This module considers aspects of organometallic chemistry and inorganic materials chemistry
Aims and Objectives
Having successfully completed this module you will be able to:
- Set up glassware and apparatus to conduct experiments in Inorganic Chemistry.
- Interpret data from a range of physical techniques to characterise inorganic compounds.
- Discuss a series of aspects of solid state and materials chemistry in terms of crystal and electronic structures, synthesis methods, structure-property relationships and applications.
- Explain properties and reactions of transition metal and main group organometallic compounds.
- Use band theory to explain metallic, semiconducting and insulating behaviour, temperature variation and the operation of some simple devices.
- Present the results of a practical investigation in a concise manner.
- Evaluate the risks associated with an experiment and understand how to mitigate against those risks.
This module will focus on organometallic chemistry and inorganic materials chemistry. These are rapidly developing areas of inorganic chemistry and the course material will be illustrated with numerous applications. Specific topics will include:
- Organometallic chemistry of transition metals: 18 electron rule, CO as an electronic probe.
- Alkyl complexes; Inorganic and organometallic reactions.
- Oxidative addition, reductive elimination, migratory insertion reactions.
- Homogeneous catalysis, Tolman rules, basic catalytic cycles.
- Main group organometallics focussing on alkyl lithiums, Grignards and p-block alkyls.
- Band theory – electronic structures of metals, insulators and semiconductors. Transparent conductors. Simple electronic components: diodes, LEDs, transistors and photovoltaics.
- Deposition and properties of thin films.
- Silicates, solid state NMR and zeolites.
- Defects, solid solutions and non-stoichiometry
- Oxides – perovskite (tolerance factor), spinel.
- Solid state synthesis and related techniques.
- Inorganic materials properties including ferroelectric, magnetically ordered and superconducting examples.
The aim of the practical component of the module is to provide students with the skills that will be needed in their future practical work.
Students will undertake as series of three experiments, of which the titles below are examples:
- Redox aluminophosphates
- Solid state chemistry
- Zinc sulfide quantum dots
Each experiment is also preceded by a prelaboratory exercise that involves a combination of audio visual resources, accessible via Blackboard, that will help prepare you for the experimental work. A short quiz based on this content is to be completed before starting practical work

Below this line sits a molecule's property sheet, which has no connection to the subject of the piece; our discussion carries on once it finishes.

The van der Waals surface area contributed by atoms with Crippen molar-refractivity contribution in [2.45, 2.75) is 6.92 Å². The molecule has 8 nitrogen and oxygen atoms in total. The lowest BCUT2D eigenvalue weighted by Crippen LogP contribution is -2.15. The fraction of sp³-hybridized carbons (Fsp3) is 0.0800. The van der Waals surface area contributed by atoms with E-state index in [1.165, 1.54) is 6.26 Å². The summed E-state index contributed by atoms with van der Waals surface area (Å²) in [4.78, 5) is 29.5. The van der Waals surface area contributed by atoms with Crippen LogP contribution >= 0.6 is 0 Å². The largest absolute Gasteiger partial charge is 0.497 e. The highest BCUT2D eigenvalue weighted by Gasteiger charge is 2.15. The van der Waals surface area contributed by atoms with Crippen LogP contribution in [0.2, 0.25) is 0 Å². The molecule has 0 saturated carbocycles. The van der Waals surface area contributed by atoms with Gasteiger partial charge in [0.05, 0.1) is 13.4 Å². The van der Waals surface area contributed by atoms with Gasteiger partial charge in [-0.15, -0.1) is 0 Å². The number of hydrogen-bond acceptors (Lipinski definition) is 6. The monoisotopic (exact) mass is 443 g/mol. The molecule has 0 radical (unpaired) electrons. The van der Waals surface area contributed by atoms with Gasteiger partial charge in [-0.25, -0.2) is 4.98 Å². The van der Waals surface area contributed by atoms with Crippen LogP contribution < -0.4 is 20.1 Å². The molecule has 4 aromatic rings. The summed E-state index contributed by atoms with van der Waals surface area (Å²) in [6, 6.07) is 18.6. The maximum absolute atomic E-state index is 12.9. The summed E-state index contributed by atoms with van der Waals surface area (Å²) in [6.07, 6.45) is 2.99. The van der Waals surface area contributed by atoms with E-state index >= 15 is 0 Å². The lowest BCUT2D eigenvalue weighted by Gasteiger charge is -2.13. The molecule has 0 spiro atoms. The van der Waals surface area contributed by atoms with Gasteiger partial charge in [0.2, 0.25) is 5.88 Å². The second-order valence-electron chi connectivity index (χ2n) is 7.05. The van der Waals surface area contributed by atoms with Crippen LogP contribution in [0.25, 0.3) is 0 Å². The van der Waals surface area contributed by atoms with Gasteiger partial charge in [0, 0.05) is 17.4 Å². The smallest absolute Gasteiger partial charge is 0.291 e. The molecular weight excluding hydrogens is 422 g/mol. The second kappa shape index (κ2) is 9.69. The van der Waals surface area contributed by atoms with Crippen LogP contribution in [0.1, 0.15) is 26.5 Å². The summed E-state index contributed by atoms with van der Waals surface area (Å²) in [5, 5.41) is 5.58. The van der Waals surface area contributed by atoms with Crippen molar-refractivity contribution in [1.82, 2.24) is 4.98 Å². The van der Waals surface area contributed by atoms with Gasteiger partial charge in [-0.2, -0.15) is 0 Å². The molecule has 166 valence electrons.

There are separate learning outcomes for each experiment and these are further specified in the practical scripts.
Learning and Teaching
Teaching and learning methods
Lectures, problem-solving tutorials and tutor support. Laboratory classes supported by tutors and demonstrators including pre-lab study, data analysis and report writing.
Workshop hours (5) is for problem solving classes
Practical classes hours includes pre-laboratory e-learning
Preparation for scheduled sessions includes other independent study
|Completion of assessment task||24|
|Preparation for scheduled sessions||53|
|Practical classes and workshops||29|
|Total study time||150|
Resources & Reading list
S. E. Dann (2000). Reactions and characterization of solids. Royal Society of Chemistry.
U. Schubert and N. Hüsing (2012). Synthesis of inorganic materials. Wiley-VCH.
C.E.Housecroft, A.G.Sharpe (2012). Inorganic Chemistry. Pearson.
A. R. West (1999). Basic solid state chemistry. Wiley.
L. E. Smart and E. A. Moore (2012). Solid state chemistry: an introduction. CRC Press.
All absences from practical sessions must be validated and unexcused absences will result in failure of the module.
Repeat year externally: allowed if practical attendance criteria has been met. The practical marks are retained, the theory assessment is exam only.
Repeat year internally: note that practical may be reassessed by resubmission of reports or repeated
This is how we’ll formally assess what you have learned in this module.
This is how we’ll assess you if you don’t meet the criteria to pass this module.